“Can Russia replace lost European sales in Asia? In the short term this is unlikely, although it depends how fast and how far exports to Europe fall,” Henderson wrote. “However, by the late 2020s the current Power of Siberia contract could have expanded by 6 bcm and we could see the Far East pipeline on stream with a further 10 bcm, and if contracts can be signed quickly for Power of Siberia 2 / Soyuz-Vostok then initial sales from a 50 bcm contract could also have started. Extra LNG projects could also have started, albeit more slowly than hoped, adding another possible 15-25 bcm, meaning that by the early 2030 Russia could be sending an extra 116-126 bcm of gas to non-European markets. If some gas is still flowing to Europe at that stage, then a re-balancing could have occurred, after a likely dip in export volumes in the 2020s,” Henderson concluded.

Oil leakage 

The biggest leakage of all is in the oil business. Oil is not yet sanctioned, but restrictions on shipping oil were introduced as part of the  sixth package in July, but those sanctions have been almost completely ineffective. India and China have become two of the biggest buyers.

China and India have between them bought almost all the oil that the EU has rebuffed and now together the two Asian countries account for more than two fifths of Russia’s total export volumes.

In January 54.5% of Russia’s oil exports went to Europe, which accounted for 80% of the oil and gas revenues, according to the IEA, but by June exports were down by a third due to self-sanctioning.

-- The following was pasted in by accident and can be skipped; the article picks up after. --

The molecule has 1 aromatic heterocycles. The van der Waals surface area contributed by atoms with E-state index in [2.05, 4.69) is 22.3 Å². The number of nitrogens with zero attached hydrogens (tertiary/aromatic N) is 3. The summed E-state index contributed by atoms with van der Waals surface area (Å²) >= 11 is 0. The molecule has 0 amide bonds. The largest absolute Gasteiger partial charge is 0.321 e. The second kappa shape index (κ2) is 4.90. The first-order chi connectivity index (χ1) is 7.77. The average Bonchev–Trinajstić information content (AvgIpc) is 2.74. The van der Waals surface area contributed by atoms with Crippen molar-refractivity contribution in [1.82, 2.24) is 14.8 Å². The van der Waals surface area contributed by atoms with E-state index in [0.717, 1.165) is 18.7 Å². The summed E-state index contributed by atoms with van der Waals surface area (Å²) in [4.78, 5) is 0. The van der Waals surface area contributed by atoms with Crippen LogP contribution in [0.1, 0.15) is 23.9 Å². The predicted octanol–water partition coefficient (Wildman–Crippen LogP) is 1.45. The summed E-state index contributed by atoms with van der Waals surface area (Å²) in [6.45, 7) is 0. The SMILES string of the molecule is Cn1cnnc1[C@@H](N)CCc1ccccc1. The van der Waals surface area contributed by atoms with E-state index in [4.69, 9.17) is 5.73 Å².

Including Turkey as part of Europe, Russia’s exports there were 2.15mn bpd in July, slightly down from 2.19mn bpd in June, and down from 2.99mn bpd in February just before the war started. The European imports are bolstered by Turkey, which has refused to join the sanctions regime and imports around 312,000 bpd in July, up from 222,500 bpd in the same month in 2021.

India and China accounted for 1.85mn bpd of Russia’s total exports of 4.47mn bpd in July, according to data from commodity analysts Kpler, reports the Wall Street Journal. This gives the two Asian giants a share of 41.4% of Russia’s total crude shipments in July, which is almost double the 21.7% India and China had in July last year.

India has been the most active of the “friendly” country paid. From nothing before the war, India has become the world’s biggest buyer of Russia’s Urals crude blend and will likely be importing even greater quantities following the opening of a new, shorter route from St Petersburg to Iran’s Nhava Sheva port in the first week of August. The route traverses Iran and slashes the transportation time to just over three weeks from more than 10 weeks via the Suez Canal, also significantly reducing the costs.

Russia now makes up 20% of Indian oil imports, up from 2% before the Ukraine war. India imported 1mn bpd of Russian crude in June, up from 840,645 bpd in May, 388,666 bpd in April and the 136,774 bpd it bought from Russia in May 2021. Back in 2020, Russian Urals crude exports to India were just 16,000 bpd.

Imports have ebbed recently because of refinery maintenance work, said an executive at state-owned Indian Oil Corp., but the company signed a contract with Russian oil giant Rosneft to lock in supplies until 2028. Rosneft also has a 49% stake in India’s Nayara refinery, which formerly belonged to the Essar group.